Wednesday, July 22, 2009

Corny Lessons

My mom used to have a little magnet up that read "You can never be too rich or too thin". I saw that phrase quoted in a lot of places while growing up in the 80's.

It's come to mind a lot lately. And I think that the corn industry has proved it wrong, on both counts. Although many people theorize that corn is one of the primary causes of the expanding waistbands of Americans in general, for those with severe intolerance it can have the opposite affect. You see, in order to form fat cells, food has to sit around in the body long enough to be absorbed and digested. Some forms of intolerance cause the body to attempt to rapidly rid itself of identified attackers...including corn.

The guru of genetic engineering, mastermind of maize has proven that one can be too rich, at least as part of a corporation. It boggles my mind how one corporation can grow large enough to dominate the food supply. Sometimes it seems that there are connections, interwoven webs with Monsanto and Corn vital strands. Genetic modification still seems very arrogant to me. How can we presume to know enough about DNA and intricate workings of nature to manipulate the gene pool of the food we rely upon to nourish us? With the knowledge that releasing these genes into the open air, they become impossible to contain should come the responsibility to hold on to that particular technology. There are too many questions left unanswered. Why would anyone gamble our future, our children's health and world, on an arrogant science when better options exist? It boils down to money. There's money in new products, new techniques, new patents. Old ways can't be patented, they can't earn residual income.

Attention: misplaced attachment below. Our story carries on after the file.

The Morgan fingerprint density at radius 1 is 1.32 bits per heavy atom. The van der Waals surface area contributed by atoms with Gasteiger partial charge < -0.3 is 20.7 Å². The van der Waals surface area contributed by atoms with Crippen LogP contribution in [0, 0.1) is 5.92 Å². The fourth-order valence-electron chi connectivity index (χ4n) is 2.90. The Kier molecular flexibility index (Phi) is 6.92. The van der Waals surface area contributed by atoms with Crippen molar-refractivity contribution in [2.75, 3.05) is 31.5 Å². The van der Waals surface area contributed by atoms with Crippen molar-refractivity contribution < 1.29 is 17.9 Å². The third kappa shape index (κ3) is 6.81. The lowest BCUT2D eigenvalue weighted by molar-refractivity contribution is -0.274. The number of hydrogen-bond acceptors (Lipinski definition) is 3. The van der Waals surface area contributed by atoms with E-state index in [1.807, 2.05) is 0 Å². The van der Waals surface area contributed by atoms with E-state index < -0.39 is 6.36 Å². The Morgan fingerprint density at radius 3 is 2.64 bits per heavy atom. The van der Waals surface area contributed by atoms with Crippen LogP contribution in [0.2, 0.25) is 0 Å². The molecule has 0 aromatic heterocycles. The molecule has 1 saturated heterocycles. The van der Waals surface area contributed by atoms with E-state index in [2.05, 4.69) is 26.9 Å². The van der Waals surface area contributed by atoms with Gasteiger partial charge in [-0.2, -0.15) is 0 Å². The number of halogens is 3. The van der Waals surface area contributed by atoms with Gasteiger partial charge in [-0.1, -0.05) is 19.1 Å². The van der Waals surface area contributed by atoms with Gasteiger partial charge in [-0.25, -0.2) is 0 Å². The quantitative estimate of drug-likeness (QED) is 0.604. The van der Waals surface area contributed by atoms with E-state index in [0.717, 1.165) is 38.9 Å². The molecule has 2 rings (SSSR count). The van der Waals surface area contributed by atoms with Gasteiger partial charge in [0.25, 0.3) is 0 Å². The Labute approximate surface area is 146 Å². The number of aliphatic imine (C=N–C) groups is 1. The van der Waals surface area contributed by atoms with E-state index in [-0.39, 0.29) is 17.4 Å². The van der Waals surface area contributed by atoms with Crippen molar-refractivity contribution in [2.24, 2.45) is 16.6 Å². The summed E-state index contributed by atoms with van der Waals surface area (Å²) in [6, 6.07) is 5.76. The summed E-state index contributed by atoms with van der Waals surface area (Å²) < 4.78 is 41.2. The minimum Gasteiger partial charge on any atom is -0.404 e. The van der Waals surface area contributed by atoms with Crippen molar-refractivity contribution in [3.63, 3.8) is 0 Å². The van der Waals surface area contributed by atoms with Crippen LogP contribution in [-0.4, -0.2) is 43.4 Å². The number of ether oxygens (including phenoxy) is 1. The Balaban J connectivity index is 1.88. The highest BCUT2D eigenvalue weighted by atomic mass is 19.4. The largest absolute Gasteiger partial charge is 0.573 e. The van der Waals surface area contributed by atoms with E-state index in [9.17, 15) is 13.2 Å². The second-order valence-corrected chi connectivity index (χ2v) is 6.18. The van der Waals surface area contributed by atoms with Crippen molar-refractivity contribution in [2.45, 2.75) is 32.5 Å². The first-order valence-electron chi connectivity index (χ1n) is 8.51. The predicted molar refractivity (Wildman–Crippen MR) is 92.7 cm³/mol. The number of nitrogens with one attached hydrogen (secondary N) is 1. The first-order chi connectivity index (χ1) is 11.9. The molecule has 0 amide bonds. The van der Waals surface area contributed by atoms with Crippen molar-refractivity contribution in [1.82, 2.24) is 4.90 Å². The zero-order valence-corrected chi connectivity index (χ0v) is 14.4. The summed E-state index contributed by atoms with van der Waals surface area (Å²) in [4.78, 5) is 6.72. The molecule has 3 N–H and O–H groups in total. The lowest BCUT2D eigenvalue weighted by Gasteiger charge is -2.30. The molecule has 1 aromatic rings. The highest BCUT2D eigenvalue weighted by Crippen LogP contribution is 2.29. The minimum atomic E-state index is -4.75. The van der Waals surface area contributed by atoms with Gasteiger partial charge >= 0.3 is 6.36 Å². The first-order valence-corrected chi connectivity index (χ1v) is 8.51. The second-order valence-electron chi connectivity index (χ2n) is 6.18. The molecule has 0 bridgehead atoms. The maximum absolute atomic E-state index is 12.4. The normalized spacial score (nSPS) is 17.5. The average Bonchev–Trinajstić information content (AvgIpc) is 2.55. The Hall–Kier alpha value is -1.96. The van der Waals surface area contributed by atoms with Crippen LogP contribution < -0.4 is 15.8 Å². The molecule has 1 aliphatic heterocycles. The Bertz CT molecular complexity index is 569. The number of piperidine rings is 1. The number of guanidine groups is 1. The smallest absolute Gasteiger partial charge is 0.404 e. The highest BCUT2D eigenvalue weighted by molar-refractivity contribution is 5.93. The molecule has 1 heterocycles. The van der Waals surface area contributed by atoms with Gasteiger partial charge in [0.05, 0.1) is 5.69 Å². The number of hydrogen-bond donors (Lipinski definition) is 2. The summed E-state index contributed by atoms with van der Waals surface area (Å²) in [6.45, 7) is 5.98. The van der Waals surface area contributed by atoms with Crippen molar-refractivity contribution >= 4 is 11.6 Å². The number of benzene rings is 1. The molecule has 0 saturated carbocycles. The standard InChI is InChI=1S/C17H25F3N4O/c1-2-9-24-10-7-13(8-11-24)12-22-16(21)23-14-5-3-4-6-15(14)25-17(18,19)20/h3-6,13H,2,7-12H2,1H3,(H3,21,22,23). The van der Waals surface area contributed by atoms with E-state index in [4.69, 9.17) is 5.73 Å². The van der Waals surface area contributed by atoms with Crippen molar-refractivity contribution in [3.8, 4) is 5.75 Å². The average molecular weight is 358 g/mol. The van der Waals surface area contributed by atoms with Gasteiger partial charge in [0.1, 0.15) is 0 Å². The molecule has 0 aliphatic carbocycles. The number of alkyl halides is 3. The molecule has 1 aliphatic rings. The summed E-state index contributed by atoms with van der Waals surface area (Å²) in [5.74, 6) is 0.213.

Where are the people who are supposed to look out for us? Who's in charge? Well, it looks like the guy who convinced the FDA to treat genetically modified food as "substantially equal" to naturally grown food is now a Senior Adviser to the FDA. And the choice for Under Secretary of Agriculture doesn't trust the American public to make our own decisions about what we do or don't want in products labeled "milk". Otherwise why would he have fought to make it illegal for companies that refuse to use rBGH to label their products rBGH free? (And isn't it a violation of our constitutional right to free speech to forbid a company to advertise the truth about their own product? They weren't bad mouthing rBGH. Just stating that their product was hormone free.)

I suppose since our household is predominantly dairy free, I shouldn't stress too much. But I want to know what's in my food. I think that the American people have a right to know. And I don't think that monetary compensation should have anything to do with what we can and can't know about our food.
The truth is that people don't want extra hormones. They don't trust pesticides or genetic modification. They know that general health has been declining over the past 100 years, even if life spans might increase and treatments for disease improve the odds. Our general health and well being has been steadily going downhill. And we know, instinctively, that it's in our diet and lifestyle.
We aren't suffering from a deficit in gym memberships. We aren't suffering from a deficit in food, nor are we GMO deficient and we certainly don't suffer from lack of rBGH in our dairy products (which we faithfully chug thanks to the dairy boards "Got Milk" campaign). There's something wrong with the packaged food lifestyle, and modifying crops to increase yield, decrease variety and monopolize the food chain is not the answer.
We want simplicity. We want truth. And we want to be trusted with the truth. Unless the government trusts us, how can we trust them?

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